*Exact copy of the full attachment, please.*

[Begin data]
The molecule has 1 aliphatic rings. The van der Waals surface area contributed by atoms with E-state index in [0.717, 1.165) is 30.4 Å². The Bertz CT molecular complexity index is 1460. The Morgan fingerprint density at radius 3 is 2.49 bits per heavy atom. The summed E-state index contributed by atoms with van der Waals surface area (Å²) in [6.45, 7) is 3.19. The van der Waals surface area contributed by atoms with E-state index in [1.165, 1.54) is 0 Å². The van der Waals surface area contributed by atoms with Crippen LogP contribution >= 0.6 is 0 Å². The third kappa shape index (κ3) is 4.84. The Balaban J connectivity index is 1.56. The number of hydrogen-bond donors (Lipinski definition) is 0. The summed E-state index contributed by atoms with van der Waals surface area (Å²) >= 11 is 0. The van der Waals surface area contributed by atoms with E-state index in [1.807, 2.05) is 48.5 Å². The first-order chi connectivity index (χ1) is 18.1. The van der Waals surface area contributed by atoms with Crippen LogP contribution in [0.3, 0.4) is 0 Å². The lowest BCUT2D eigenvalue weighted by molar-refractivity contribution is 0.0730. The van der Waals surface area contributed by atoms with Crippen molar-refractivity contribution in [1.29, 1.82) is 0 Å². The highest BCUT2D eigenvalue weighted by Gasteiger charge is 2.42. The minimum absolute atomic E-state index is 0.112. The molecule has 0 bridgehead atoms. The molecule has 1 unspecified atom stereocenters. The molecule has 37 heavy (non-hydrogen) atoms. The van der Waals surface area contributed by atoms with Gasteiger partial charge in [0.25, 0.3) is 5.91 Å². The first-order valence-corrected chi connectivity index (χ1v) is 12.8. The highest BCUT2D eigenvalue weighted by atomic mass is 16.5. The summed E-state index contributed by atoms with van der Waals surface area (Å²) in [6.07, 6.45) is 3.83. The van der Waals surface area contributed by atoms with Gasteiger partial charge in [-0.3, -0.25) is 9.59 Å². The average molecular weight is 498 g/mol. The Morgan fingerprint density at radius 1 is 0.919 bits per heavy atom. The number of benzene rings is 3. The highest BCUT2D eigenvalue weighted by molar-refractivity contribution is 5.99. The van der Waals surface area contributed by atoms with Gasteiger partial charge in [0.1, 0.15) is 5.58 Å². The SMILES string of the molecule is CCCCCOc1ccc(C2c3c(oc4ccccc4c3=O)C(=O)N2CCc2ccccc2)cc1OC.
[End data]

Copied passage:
The molecule has 1 aliphatic rings. The van der Waals surface area contributed by atoms with E-state index in [0.717, 1.165) is 30.4 Å². The Bertz CT molecular complexity index is 1460. The Morgan fingerprint density at radius 3 is 2.49 bits per heavy atom. The summed E-state index contributed by atoms with van der Waals surface area (Å²) in [6.45, 7) is 3.19. The van der Waals surface area contributed by atoms with E-state index in [1.165, 1.54) is 0 Å². The van der Waals surface area contributed by atoms with Crippen LogP contribution >= 0.6 is 0 Å². The third kappa shape index (κ3) is 4.84. The Balaban J connectivity index is 1.56. The number of hydrogen-bond donors (Lipinski definition) is 0. The summed E-state index contributed by atoms with van der Waals surface area (Å²) >= 11 is 0. The van der Waals surface area contributed by atoms with E-state index in [1.807, 2.05) is 48.5 Å². The first-order chi connectivity index (χ1) is 18.1. The van der Waals surface area contributed by atoms with Crippen LogP contribution in [0.3, 0.4) is 0 Å². The lowest BCUT2D eigenvalue weighted by molar-refractivity contribution is 0.0730. The van der Waals surface area contributed by atoms with Crippen molar-refractivity contribution in [1.29, 1.82) is 0 Å². The highest BCUT2D eigenvalue weighted by Gasteiger charge is 2.42. The minimum absolute atomic E-state index is 0.112. The molecule has 0 bridgehead atoms. The molecule has 1 unspecified atom stereocenters. The molecule has 37 heavy (non-hydrogen) atoms. The van der Waals surface area contributed by atoms with Gasteiger partial charge in [0.25, 0.3) is 5.91 Å². The first-order valence-corrected chi connectivity index (χ1v) is 12.8. The highest BCUT2D eigenvalue weighted by atomic mass is 16.5. The summed E-state index contributed by atoms with van der Waals surface area (Å²) in [6.07, 6.45) is 3.83. The van der Waals surface area contributed by atoms with Gasteiger partial charge in [-0.3, -0.25) is 9.59 Å². The average molecular weight is 498 g/mol. The Morgan fingerprint density at radius 1 is 0.919 bits per heavy atom. The number of benzene rings is 3. The highest BCUT2D eigenvalue weighted by molar-refractivity contribution is 5.99. The van der Waals surface area contributed by atoms with Gasteiger partial charge in [0.1, 0.15) is 5.58 Å². The SMILES string of the molecule is CCCCCOc1ccc(C2c3c(oc4ccccc4c3=O)C(=O)N2CCc2ccccc2)cc1OC.